For the atheist, we intimated earlier that the covenant of Noah is the most appropriate context within which to situate him. In this covenant, no awareness of God is required, since it is a covenant made also to the infrahuman levels of creation. No awareness or intelligent understanding that there is a covenant or that one is making one is needed; no response is asked, no formal commandment is demanded as a condition for the bestowal of grace and redemption. All that is required is to cooperate in the continuation and preservation of life for the sake of the future of the new earth, in the case of man, and, for the infrahuman levels, merely to continue to reproduce and thus preserve, prolong and create life.
Incidentally, it seems odd to us, because of our hellenically influenced understanding of a covenant as similar to a legal contract, that God could be making a covenant with the infrahuman levels, or making one with a man who formally and explicitly affirms that there is no God. But one has to understand the meaning of a covenant biblically. Thus, the Genesis account (9:9-17) shows the essential nature of a covenant according to the New Bible Dictionary:
[It] shows us more clearly than any other instance what the essential nature of a covenant is, and it advises us again how alien to the covenant-concept is any notion of compact or contract between two parties. The thought of bilateral agreement is wholly excluded. The keynote here is: "And I, behold I, am establishing my covenant with you" (Gn. 9:9).25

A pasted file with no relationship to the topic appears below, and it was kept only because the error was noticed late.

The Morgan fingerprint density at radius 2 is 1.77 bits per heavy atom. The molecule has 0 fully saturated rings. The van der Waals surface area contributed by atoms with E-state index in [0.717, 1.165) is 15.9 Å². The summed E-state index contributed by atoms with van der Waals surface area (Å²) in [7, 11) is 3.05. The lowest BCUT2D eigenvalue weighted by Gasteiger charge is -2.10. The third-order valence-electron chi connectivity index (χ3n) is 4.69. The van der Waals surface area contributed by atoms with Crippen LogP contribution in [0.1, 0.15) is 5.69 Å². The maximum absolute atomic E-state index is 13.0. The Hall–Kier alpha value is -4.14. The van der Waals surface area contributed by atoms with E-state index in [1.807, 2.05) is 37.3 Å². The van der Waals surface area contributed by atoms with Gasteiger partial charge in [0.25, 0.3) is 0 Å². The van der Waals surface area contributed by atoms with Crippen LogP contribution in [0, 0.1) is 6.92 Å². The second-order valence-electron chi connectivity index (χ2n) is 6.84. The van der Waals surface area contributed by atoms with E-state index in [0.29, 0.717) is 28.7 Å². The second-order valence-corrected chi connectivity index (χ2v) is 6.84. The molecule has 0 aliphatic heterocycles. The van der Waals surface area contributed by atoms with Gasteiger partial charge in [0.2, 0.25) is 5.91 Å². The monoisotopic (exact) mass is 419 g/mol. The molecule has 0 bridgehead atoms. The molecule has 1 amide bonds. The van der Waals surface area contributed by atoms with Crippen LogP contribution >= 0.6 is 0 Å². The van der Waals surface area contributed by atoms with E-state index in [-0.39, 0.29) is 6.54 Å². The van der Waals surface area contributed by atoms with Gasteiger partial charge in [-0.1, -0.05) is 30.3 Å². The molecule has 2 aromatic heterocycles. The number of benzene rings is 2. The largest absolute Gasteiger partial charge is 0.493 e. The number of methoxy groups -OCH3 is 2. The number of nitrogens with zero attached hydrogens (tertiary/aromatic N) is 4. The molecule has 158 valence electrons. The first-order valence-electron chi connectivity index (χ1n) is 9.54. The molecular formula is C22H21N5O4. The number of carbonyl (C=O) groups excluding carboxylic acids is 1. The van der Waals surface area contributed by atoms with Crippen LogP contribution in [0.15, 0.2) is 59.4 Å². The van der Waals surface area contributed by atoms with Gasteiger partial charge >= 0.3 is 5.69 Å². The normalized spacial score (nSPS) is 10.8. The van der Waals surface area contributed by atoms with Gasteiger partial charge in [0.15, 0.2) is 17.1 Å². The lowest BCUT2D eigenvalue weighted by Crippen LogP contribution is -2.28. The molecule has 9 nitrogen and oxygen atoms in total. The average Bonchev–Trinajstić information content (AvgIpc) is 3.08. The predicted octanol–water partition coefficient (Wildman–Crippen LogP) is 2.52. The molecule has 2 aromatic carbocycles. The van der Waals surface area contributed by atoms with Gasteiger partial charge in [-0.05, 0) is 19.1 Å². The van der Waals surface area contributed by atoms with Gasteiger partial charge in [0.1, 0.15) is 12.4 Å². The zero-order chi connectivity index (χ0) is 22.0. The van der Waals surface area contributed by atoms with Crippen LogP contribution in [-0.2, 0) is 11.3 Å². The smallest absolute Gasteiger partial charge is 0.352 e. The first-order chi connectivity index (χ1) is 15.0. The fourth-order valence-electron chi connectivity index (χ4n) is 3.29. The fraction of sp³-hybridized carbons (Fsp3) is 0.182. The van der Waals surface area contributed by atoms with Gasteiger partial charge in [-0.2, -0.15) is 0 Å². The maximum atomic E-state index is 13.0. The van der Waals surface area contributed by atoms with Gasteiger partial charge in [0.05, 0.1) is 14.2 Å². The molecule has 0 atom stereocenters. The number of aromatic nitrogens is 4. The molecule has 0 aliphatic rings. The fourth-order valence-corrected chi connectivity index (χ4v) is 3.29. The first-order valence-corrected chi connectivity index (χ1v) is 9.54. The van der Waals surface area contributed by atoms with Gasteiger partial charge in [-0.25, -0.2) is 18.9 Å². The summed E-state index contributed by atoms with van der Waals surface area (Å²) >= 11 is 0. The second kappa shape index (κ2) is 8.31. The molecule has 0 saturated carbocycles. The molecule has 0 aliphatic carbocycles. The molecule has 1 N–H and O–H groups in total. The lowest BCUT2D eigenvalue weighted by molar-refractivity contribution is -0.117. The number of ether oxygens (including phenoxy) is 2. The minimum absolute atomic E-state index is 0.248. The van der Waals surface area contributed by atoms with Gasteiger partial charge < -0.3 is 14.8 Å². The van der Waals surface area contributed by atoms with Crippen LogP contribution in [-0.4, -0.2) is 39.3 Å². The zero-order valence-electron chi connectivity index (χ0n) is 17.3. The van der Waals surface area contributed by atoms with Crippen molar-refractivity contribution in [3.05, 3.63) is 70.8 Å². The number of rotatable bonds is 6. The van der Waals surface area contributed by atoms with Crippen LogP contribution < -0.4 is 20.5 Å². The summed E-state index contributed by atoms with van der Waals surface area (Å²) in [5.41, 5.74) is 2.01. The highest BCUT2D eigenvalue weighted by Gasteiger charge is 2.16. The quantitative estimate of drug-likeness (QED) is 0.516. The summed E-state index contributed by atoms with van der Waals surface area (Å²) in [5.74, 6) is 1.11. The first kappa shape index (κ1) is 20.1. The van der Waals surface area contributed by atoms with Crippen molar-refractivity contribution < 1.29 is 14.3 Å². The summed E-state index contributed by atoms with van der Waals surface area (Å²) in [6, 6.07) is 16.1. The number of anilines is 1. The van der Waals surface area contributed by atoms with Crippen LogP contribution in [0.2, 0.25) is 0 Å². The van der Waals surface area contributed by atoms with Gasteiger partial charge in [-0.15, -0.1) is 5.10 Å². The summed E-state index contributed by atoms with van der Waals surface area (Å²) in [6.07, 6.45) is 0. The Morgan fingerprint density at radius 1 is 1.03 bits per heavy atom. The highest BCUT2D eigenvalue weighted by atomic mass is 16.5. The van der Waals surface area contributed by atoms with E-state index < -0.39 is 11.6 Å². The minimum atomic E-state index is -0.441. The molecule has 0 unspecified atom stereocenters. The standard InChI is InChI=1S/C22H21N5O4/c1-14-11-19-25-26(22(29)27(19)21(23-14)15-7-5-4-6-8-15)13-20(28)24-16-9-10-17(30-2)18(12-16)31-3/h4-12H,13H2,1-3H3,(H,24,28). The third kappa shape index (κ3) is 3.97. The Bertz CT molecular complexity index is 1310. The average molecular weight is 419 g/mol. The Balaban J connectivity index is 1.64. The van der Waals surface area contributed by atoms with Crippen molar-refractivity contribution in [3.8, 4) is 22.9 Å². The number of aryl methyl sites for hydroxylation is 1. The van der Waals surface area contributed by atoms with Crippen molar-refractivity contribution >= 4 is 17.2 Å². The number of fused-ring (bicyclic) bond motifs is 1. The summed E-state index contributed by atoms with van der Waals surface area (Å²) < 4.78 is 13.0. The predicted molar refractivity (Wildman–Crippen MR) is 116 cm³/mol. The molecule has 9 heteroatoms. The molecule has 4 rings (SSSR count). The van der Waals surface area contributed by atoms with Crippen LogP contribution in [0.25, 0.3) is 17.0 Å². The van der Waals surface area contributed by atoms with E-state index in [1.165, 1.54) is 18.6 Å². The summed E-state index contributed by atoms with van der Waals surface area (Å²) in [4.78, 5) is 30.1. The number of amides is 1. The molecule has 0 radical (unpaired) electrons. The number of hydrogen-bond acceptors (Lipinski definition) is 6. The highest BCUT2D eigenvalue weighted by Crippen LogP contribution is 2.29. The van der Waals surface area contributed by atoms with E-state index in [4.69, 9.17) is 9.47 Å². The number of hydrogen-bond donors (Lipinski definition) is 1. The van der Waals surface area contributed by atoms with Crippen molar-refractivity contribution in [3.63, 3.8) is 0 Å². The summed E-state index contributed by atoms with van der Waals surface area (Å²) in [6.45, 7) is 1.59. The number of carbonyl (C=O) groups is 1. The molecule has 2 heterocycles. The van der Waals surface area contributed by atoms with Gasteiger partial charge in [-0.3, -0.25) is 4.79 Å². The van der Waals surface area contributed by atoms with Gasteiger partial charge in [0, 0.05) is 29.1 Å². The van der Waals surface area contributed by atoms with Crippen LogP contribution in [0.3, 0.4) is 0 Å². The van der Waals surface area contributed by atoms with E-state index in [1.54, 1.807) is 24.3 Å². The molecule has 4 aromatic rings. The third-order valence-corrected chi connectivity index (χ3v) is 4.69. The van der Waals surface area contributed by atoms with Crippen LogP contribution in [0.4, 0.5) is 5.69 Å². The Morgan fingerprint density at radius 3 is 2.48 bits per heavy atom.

Thus, we see that for the minimum requirement of a covenant, it is sufficient that God establishes it; the covenant need not be bilateral. It must be emphasized, however, that a unilateral covenant is not the ideal one, that a response would make the covenant union more intimate and the graces derived from it greater. With the minimum requirement for a covenant, even material creation can be covenanted. St. Paul shows this possibility implicitly when he says that even material creation is groaning and is in travail until now to be redeemed. Now, if redemption is through grace and grace is attained only through some covenant union, then creation, too, needs some form of covenant to be redeemed. With regard to the atheist, it would seem that he conforms to the minimum required of a man to be in a covenant. For the atheist sincerely committed to his world-view which bids him to work for a better world, to promote equality among men, to destroy alienations of all sorts, is like Noah and the men of his time who tried to preserve their world from the evils of their time (symbolized by the deluge) and to create a "new life" on earth. Just as for the men of Noahís time this was all that was required, so for the atheist, fidelity to the world and its future seems to be all that is required.
But no man today should presume to think himself saved who does the minimum, for each one must believe and live according to his "lights" given him through tradition, education and his own intelligence. Thus, it is possible to attain a higher level of covenant relationship through an explicit affirmation of God present as Ground of the evolving universe, or, as the Scriptures would say, as manifested through his handiworks in creation. This view is quite traditional. However, for traditional theology, this knowledge is purely natural knowledge, and to support this view, the passage in Romans 1:18, which states that the Gentiles can come to know God from creation, is used.
The question on the possibility of natural theology is a much discussed point in academic theology. The answer to it depends on oneís definition of natural knowledge of God. Let me define here what is meant by natural knowledge without necessarily implying that some theologian accepts this definition. Thus natural knowledge of God implies two things. First, it means that this knowledge is not salvific, that it is not "supernatural," that is, that it is not in the order of grace or of redemption. Second, it means that this knowledge is attained by unaided human reason.